• The Trials of Henry Kissinger--This is a popular documentary about Henry Kissinger, who served as National Security Advisor as well as Secretary of State in the 70s. Just check out the trailer at the link. With his involvement in some very horrible acts conducted by the United States, the documentary hightlights why he should be tried as an international war criminal. Most interesting to me was the discussion about the US involvement in the overthrow of the democratically elected Chilean government, which was then followed by the brutal dictator Pinochet. Kissinger said in a meeting with the President "I don't see why we need to stand by and watch a country go communist due to the irresponsibility of its people". It's a good documentary, I recommend it.

  • The Motorcyle Diaries--This is a movie about Che Guevara's motorcyle trip over South America that he took with his friend in the early 50s, 10 years before he got got together with Castro and traveled to Cuba to help overthrow the Batista military government. The movie shows how the trip changed his outlook on the world. It's actually very light on the leftist message, so much so that it got nominated for two Oscars in 2005. But it's a pretty good movie, although I think Land and Freedom is much better.

    Well, that's it for what I've seen this week. If you're having trouble finding places to watch these documentaries or films (some of them are fairly rare), send me an email and I'll try to help you out.
  • Monday, July 10, 2006

    On the Notion Of Property

         Pretty much any alternative economic theory that you'll come across deals with property rights much differently than it is dealt with in capitalist systems. I'm hoping that this post makes people realize that they are more in line with these alternative theories than they may be aware of.

         In the current capitalist system any property that you can get from trade is legimitate, and there is no cap on what percentage of the world you can own. But imagine in the distant future, let's say that one person owns the entire world, his ancestors having accumulated it through normal business operations and trade. The rest of the world's 6 billion people own essentially nothing in comparison and their labor is exchanged in order for them to get the food they need. Is this fair? Should that be allowed? I'm guessing that everyone would say that this is not acceptable. And if you don't, you probably would say it's unacceptable if you were actually living in that situation. Okay, well what about if 2 people owned the world, each owning roughly 1/2 of it? Still no? Okay, 3 people, each a 1/3? No? 4 people, each a 1/4? No? At what point do you say "yes", and how do you justify that decision? In many ways this reminds me of the famous Stephen Roberts quote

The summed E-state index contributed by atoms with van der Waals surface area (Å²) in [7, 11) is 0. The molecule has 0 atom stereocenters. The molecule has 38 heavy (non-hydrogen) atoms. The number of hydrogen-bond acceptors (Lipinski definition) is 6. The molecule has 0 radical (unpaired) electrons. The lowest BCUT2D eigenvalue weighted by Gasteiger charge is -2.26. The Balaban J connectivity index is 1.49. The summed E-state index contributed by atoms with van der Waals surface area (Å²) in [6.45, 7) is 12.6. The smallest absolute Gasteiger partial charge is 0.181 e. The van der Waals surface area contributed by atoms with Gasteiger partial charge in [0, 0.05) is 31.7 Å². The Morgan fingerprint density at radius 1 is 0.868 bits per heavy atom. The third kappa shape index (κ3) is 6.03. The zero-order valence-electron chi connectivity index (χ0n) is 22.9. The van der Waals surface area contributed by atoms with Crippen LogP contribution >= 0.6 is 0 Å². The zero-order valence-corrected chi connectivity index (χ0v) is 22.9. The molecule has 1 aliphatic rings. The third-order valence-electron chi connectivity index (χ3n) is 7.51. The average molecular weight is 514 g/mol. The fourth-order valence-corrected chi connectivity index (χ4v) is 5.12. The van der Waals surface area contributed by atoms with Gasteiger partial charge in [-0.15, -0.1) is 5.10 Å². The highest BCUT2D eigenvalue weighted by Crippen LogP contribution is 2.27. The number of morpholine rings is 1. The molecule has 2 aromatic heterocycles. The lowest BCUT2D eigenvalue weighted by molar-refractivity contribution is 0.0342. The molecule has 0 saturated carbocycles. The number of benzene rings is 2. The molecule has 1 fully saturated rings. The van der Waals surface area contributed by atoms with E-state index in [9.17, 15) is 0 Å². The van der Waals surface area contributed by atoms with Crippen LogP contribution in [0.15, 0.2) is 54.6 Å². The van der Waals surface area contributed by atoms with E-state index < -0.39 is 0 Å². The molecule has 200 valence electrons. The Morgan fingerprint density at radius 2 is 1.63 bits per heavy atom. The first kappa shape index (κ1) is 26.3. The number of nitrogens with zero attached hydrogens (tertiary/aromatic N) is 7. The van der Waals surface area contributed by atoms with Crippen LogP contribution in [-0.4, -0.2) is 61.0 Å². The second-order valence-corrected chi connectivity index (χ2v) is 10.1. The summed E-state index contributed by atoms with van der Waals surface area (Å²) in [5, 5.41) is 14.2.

I contend we are both atheists, I just believe in one fewer god than you do

    We both agree that a certain group of people owning the entire earth is wrong, we just differ on how small that group of people is before it becomes wrong. I believe that the world shouldn't be up for sale, or equivalently, that it belongs to everyone equally.

        Perhaps you're sympathetic with that argument. However, you may still feel that by taking away the idea of private property that we are somehow stealing from those who currently claim rights over it. You may feel like they have some sort of more natural, legitimate right to it and what gives society the right to take it away? To this I say, what does "own" really mean? Ownership is purely a social construct. We can't take a test tube of dirt into a lab, run some tests, and prove that it belongs to Mr. So and So. If society decides that no one can own the world, it's as simple as that. You just can't. The notion of ownership just doesn't exist. An example that you can see of this idea today is the air. Air is made up of atoms just like the earth is, yet it can't be owned. Ownership of the air is just something that doesn't exist in our society. Perhaps this is solely due to the practical difficulty of prosecuting air "trespassers", but if it suddently became feasible to do so, I'm sure you would agree that society shouldn't allow the private ownership of air. I believe the same statements can be equally applied to water.